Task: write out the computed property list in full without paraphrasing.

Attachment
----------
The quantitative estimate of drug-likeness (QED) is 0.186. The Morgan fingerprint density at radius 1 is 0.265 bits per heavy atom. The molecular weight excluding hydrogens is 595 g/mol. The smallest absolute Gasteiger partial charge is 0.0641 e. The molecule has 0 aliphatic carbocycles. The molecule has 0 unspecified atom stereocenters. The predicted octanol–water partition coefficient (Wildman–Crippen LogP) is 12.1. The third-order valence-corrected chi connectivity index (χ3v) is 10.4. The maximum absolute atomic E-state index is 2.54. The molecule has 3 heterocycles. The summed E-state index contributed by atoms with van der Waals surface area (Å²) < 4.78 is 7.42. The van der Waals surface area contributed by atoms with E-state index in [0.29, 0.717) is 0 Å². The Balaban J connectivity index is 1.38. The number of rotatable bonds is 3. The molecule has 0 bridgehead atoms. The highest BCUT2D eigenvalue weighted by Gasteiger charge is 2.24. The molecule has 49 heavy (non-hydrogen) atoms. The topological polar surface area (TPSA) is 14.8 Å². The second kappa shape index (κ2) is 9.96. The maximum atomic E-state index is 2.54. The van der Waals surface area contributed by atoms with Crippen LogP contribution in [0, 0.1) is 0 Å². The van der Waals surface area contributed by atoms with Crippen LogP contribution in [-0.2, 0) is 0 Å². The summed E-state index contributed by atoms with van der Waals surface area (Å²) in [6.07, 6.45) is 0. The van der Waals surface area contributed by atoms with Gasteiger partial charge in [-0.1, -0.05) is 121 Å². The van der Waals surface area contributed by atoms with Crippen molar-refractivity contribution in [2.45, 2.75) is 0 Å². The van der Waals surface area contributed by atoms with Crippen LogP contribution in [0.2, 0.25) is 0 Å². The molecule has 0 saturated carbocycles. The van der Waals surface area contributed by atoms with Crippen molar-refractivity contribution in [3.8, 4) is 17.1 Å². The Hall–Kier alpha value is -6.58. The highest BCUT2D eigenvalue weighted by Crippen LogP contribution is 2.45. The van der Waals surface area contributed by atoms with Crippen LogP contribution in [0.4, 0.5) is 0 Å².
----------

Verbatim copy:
The quantitative estimate of drug-likeness (QED) is 0.186. The Morgan fingerprint density at radius 1 is 0.265 bits per heavy atom. The molecular weight excluding hydrogens is 595 g/mol. The smallest absolute Gasteiger partial charge is 0.0641 e. The molecule has 0 aliphatic carbocycles. The molecule has 0 unspecified atom stereocenters. The predicted octanol–water partition coefficient (Wildman–Crippen LogP) is 12.1. The third-order valence-corrected chi connectivity index (χ3v) is 10.4. The maximum absolute atomic E-state index is 2.54. The molecule has 3 heterocycles. The summed E-state index contributed by atoms with van der Waals surface area (Å²) < 4.78 is 7.42. The van der Waals surface area contributed by atoms with E-state index in [0.29, 0.717) is 0 Å². The Balaban J connectivity index is 1.38. The number of rotatable bonds is 3. The molecule has 0 bridgehead atoms. The highest BCUT2D eigenvalue weighted by Gasteiger charge is 2.24. The molecule has 49 heavy (non-hydrogen) atoms. The topological polar surface area (TPSA) is 14.8 Å². The second kappa shape index (κ2) is 9.96. The maximum atomic E-state index is 2.54. The van der Waals surface area contributed by atoms with Crippen LogP contribution in [0, 0.1) is 0 Å². The van der Waals surface area contributed by atoms with Crippen LogP contribution in [-0.2, 0) is 0 Å². The summed E-state index contributed by atoms with van der Waals surface area (Å²) in [6.07, 6.45) is 0. The van der Waals surface area contributed by atoms with Gasteiger partial charge in [-0.1, -0.05) is 121 Å². The van der Waals surface area contributed by atoms with Crippen molar-refractivity contribution in [2.45, 2.75) is 0 Å². The van der Waals surface area contributed by atoms with Crippen LogP contribution in [0.2, 0.25) is 0 Å². The molecule has 0 saturated carbocycles. The van der Waals surface area contributed by atoms with Crippen molar-refractivity contribution in [3.8, 4) is 17.1 Å². The Hall–Kier alpha value is -6.58. The highest BCUT2D eigenvalue weighted by Crippen LogP contribution is 2.45. The van der Waals surface area contributed by atoms with Crippen LogP contribution in [0.4, 0.5) is 0 Å².